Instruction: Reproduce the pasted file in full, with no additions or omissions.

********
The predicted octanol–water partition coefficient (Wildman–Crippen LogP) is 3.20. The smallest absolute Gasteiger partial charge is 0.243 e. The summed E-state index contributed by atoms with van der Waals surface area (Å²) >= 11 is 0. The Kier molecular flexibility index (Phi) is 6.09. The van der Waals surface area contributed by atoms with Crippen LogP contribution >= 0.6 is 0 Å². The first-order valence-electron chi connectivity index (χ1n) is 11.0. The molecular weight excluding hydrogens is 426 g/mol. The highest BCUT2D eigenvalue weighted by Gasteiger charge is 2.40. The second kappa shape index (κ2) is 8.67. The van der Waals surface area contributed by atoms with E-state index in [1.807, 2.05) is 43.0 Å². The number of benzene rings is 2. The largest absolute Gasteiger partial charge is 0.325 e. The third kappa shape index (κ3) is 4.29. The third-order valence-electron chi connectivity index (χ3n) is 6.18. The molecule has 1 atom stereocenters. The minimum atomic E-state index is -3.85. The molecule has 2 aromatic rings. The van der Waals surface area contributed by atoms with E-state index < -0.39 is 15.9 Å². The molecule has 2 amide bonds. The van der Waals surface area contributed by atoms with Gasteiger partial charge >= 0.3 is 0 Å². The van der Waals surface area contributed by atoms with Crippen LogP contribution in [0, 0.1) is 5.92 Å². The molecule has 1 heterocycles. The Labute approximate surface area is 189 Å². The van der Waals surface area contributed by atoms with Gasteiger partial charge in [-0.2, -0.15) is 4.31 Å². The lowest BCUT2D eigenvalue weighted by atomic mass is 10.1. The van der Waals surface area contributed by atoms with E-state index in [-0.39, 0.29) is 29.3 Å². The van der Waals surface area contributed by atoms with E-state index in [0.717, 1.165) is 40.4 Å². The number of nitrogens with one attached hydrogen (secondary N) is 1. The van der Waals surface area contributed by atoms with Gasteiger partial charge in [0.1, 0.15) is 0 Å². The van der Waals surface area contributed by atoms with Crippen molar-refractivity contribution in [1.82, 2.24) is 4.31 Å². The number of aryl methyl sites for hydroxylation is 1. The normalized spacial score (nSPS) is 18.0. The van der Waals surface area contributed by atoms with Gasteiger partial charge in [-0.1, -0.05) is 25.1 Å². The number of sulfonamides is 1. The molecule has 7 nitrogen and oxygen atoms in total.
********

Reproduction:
The predicted octanol–water partition coefficient (Wildman–Crippen LogP) is 3.20. The smallest absolute Gasteiger partial charge is 0.243 e. The summed E-state index contributed by atoms with van der Waals surface area (Å²) >= 11 is 0. The Kier molecular flexibility index (Phi) is 6.09. The van der Waals surface area contributed by atoms with Crippen LogP contribution >= 0.6 is 0 Å². The first-order valence-electron chi connectivity index (χ1n) is 11.0. The molecular weight excluding hydrogens is 426 g/mol. The highest BCUT2D eigenvalue weighted by Gasteiger charge is 2.40. The second kappa shape index (κ2) is 8.67. The van der Waals surface area contributed by atoms with E-state index in [1.807, 2.05) is 43.0 Å². The number of benzene rings is 2. The largest absolute Gasteiger partial charge is 0.325 e. The third kappa shape index (κ3) is 4.29. The third-order valence-electron chi connectivity index (χ3n) is 6.18. The molecule has 1 atom stereocenters. The minimum atomic E-state index is -3.85. The molecule has 2 aromatic rings. The van der Waals surface area contributed by atoms with E-state index < -0.39 is 15.9 Å². The molecule has 2 amide bonds. The van der Waals surface area contributed by atoms with Gasteiger partial charge >= 0.3 is 0 Å². The van der Waals surface area contributed by atoms with Crippen LogP contribution in [0, 0.1) is 5.92 Å². The molecule has 1 heterocycles. The Labute approximate surface area is 189 Å². The van der Waals surface area contributed by atoms with Gasteiger partial charge in [-0.2, -0.15) is 4.31 Å². The lowest BCUT2D eigenvalue weighted by atomic mass is 10.1. The van der Waals surface area contributed by atoms with E-state index in [-0.39, 0.29) is 29.3 Å². The van der Waals surface area contributed by atoms with E-state index in [0.717, 1.165) is 40.4 Å². The number of nitrogens with one attached hydrogen (secondary N) is 1. The van der Waals surface area contributed by atoms with Gasteiger partial charge in [0.1, 0.15) is 0 Å². The van der Waals surface area contributed by atoms with Crippen molar-refractivity contribution in [1.82, 2.24) is 4.31 Å². The number of aryl methyl sites for hydroxylation is 1. The normalized spacial score (nSPS) is 18.0. The van der Waals surface area contributed by atoms with Gasteiger partial charge in [-0.1, -0.05) is 25.1 Å². The number of sulfonamides is 1. The molecule has 7 nitrogen and oxygen atoms in total.